People love using the word “reckoning” when writing about Killers of the Flower Moon; you can find it here, here, here, here, and here. Scorsese and those writing about him have been big into using the word “complicit”, too, seen here, here, and here. Such is the tone of all the rah rah-ing for the legacy director’s latest offering, another piece of work signaling the octogenarian filmmaker’s hyper self-reflective streak of late: The Irishman is filled with the loneliness and isolation of a criminal force to sit with what he’s done and the missionaries in Silence face the brute reality of being agents of Imperialism. Meditatively melancholy and coming to terms with the shortening fuse on life he has, it’s time for everyone’s favorite tentpole zeitgeist skeptic and online cinephile grandpa to reflect on his own part in white supremacy. Bravo.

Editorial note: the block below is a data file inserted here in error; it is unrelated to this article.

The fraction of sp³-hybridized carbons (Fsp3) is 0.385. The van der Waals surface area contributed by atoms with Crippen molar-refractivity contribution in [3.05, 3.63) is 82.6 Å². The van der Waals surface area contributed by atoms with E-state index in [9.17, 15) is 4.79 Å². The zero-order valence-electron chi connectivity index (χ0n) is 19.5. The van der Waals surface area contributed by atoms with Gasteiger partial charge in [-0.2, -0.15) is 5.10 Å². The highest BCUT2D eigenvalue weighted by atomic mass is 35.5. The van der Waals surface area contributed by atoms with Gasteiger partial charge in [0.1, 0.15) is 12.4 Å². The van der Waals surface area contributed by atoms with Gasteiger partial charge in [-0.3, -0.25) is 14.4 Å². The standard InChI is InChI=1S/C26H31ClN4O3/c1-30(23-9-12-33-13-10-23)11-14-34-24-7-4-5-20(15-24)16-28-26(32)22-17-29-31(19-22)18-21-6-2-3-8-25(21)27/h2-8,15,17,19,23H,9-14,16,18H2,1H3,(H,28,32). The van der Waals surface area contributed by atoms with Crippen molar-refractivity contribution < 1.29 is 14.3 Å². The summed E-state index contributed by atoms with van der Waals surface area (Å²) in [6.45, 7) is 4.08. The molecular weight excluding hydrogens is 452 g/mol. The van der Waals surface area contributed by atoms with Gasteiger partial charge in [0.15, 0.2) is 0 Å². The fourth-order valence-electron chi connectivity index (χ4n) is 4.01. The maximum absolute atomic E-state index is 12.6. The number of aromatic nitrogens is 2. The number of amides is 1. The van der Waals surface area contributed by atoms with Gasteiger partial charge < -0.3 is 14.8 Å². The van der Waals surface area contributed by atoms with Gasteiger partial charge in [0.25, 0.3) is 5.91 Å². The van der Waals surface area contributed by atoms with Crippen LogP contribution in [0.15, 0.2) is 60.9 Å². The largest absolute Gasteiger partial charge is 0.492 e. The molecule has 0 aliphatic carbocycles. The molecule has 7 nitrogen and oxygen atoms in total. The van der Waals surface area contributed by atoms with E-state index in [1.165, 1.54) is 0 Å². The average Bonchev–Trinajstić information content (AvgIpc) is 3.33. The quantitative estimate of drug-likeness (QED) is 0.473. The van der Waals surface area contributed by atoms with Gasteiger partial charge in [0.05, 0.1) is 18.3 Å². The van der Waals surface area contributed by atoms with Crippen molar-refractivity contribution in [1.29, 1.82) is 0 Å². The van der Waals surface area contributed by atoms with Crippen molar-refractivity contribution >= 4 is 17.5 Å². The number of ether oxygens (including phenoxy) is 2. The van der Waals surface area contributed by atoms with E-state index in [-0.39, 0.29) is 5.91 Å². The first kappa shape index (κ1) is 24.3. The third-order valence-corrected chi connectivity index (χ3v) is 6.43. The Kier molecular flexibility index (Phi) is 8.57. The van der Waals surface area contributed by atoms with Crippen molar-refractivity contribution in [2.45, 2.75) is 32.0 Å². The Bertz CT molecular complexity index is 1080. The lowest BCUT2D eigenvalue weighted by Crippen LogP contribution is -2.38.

If one wants to disregard the press around the film as the necessary evil of promoting a work of art, then fine. But rather than perpetuate a discourse that risks exploiting the contributions of the Osage people merely as progressive brownie points, it might just be worthwhile to think about the film itself. To engage with what it’s actually doing. Of course we should do that, seeking that sweet spot between context and art object vacuum.